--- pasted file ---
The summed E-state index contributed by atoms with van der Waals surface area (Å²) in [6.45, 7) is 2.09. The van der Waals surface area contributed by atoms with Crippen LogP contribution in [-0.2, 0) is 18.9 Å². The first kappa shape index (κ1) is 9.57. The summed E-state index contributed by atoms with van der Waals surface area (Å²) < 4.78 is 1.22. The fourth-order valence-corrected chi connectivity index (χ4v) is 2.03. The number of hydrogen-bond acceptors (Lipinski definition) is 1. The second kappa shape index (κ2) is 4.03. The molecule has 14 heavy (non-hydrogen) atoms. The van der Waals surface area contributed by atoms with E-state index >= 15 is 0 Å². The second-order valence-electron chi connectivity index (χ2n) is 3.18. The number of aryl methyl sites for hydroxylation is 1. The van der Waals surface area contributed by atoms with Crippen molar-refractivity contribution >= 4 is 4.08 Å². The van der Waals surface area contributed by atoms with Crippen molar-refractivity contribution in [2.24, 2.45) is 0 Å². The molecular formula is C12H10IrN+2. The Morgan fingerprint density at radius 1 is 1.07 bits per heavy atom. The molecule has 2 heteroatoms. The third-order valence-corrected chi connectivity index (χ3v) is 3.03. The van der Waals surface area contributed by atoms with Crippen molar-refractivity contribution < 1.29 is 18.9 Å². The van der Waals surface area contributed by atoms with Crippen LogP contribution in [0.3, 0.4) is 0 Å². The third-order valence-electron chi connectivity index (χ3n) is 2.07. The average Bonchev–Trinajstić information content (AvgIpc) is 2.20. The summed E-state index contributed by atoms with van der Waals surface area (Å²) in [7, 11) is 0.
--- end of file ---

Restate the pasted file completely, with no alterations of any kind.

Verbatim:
The summed E-state index contributed by atoms with van der Waals surface area (Å²) in [6.45, 7) is 2.09. The van der Waals surface area contributed by atoms with Crippen LogP contribution in [-0.2, 0) is 18.9 Å². The first kappa shape index (κ1) is 9.57. The summed E-state index contributed by atoms with van der Waals surface area (Å²) < 4.78 is 1.22. The fourth-order valence-corrected chi connectivity index (χ4v) is 2.03. The number of hydrogen-bond acceptors (Lipinski definition) is 1. The second kappa shape index (κ2) is 4.03. The molecule has 14 heavy (non-hydrogen) atoms. The van der Waals surface area contributed by atoms with E-state index >= 15 is 0 Å². The second-order valence-electron chi connectivity index (χ2n) is 3.18. The number of aryl methyl sites for hydroxylation is 1. The van der Waals surface area contributed by atoms with Crippen molar-refractivity contribution >= 4 is 4.08 Å². The van der Waals surface area contributed by atoms with Crippen molar-refractivity contribution in [2.24, 2.45) is 0 Å². The molecular formula is C12H10IrN+2. The Morgan fingerprint density at radius 1 is 1.07 bits per heavy atom. The molecule has 2 heteroatoms. The third-order valence-corrected chi connectivity index (χ3v) is 3.03. The van der Waals surface area contributed by atoms with Crippen molar-refractivity contribution < 1.29 is 18.9 Å². The van der Waals surface area contributed by atoms with Crippen LogP contribution in [0.3, 0.4) is 0 Å². The third-order valence-electron chi connectivity index (χ3n) is 2.07. The average Bonchev–Trinajstić information content (AvgIpc) is 2.20. The summed E-state index contributed by atoms with van der Waals surface area (Å²) in [7, 11) is 0.